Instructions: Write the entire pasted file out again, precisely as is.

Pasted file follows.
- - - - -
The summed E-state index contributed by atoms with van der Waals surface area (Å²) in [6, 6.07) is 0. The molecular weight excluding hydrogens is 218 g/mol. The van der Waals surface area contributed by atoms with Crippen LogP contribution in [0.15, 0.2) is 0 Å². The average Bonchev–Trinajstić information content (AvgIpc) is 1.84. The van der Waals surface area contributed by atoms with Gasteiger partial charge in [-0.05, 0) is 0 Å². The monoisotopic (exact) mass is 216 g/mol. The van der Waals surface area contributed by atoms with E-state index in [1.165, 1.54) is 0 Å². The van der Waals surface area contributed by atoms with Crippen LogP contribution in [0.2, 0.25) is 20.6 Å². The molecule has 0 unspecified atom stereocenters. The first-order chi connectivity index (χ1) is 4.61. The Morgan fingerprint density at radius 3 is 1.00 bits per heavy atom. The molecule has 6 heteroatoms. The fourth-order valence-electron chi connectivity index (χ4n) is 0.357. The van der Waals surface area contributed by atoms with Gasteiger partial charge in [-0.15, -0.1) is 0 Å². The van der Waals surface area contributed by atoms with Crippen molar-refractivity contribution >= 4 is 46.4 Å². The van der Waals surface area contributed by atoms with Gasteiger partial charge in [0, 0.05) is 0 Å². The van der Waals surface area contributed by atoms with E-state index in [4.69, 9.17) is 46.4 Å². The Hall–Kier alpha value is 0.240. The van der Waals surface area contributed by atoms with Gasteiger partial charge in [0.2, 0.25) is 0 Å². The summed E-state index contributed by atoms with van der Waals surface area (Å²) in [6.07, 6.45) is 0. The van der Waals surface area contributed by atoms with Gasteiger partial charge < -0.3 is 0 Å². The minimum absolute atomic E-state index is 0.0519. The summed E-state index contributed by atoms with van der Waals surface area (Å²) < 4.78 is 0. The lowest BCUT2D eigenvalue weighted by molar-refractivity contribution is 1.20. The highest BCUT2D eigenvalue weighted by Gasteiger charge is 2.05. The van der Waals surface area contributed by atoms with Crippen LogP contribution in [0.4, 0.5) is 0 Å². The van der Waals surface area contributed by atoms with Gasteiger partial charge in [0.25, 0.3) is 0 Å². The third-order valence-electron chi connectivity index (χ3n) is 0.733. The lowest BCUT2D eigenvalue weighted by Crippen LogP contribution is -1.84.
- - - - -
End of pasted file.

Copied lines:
The summed E-state index contributed by atoms with van der Waals surface area (Å²) in [6, 6.07) is 0. The molecular weight excluding hydrogens is 218 g/mol. The van der Waals surface area contributed by atoms with Crippen LogP contribution in [0.15, 0.2) is 0 Å². The average Bonchev–Trinajstić information content (AvgIpc) is 1.84. The van der Waals surface area contributed by atoms with Gasteiger partial charge in [-0.05, 0) is 0 Å². The monoisotopic (exact) mass is 216 g/mol. The van der Waals surface area contributed by atoms with E-state index in [1.165, 1.54) is 0 Å². The van der Waals surface area contributed by atoms with Crippen LogP contribution in [0.2, 0.25) is 20.6 Å². The molecule has 0 unspecified atom stereocenters. The first-order chi connectivity index (χ1) is 4.61. The Morgan fingerprint density at radius 3 is 1.00 bits per heavy atom. The molecule has 6 heteroatoms. The fourth-order valence-electron chi connectivity index (χ4n) is 0.357. The van der Waals surface area contributed by atoms with Gasteiger partial charge in [-0.15, -0.1) is 0 Å². The van der Waals surface area contributed by atoms with Crippen molar-refractivity contribution >= 4 is 46.4 Å². The van der Waals surface area contributed by atoms with Gasteiger partial charge in [0, 0.05) is 0 Å². The van der Waals surface area contributed by atoms with E-state index in [4.69, 9.17) is 46.4 Å². The Hall–Kier alpha value is 0.240. The van der Waals surface area contributed by atoms with Gasteiger partial charge in [0.2, 0.25) is 0 Å². The summed E-state index contributed by atoms with van der Waals surface area (Å²) in [6.07, 6.45) is 0. The van der Waals surface area contributed by atoms with Gasteiger partial charge < -0.3 is 0 Å². The minimum absolute atomic E-state index is 0.0519. The summed E-state index contributed by atoms with van der Waals surface area (Å²) < 4.78 is 0. The lowest BCUT2D eigenvalue weighted by molar-refractivity contribution is 1.20. The highest BCUT2D eigenvalue weighted by Gasteiger charge is 2.05. The van der Waals surface area contributed by atoms with Crippen LogP contribution in [0.4, 0.5) is 0 Å². The van der Waals surface area contributed by atoms with Gasteiger partial charge in [0.25, 0.3) is 0 Å². The third-order valence-electron chi connectivity index (χ3n) is 0.733. The lowest BCUT2D eigenvalue weighted by Crippen LogP contribution is -1.84.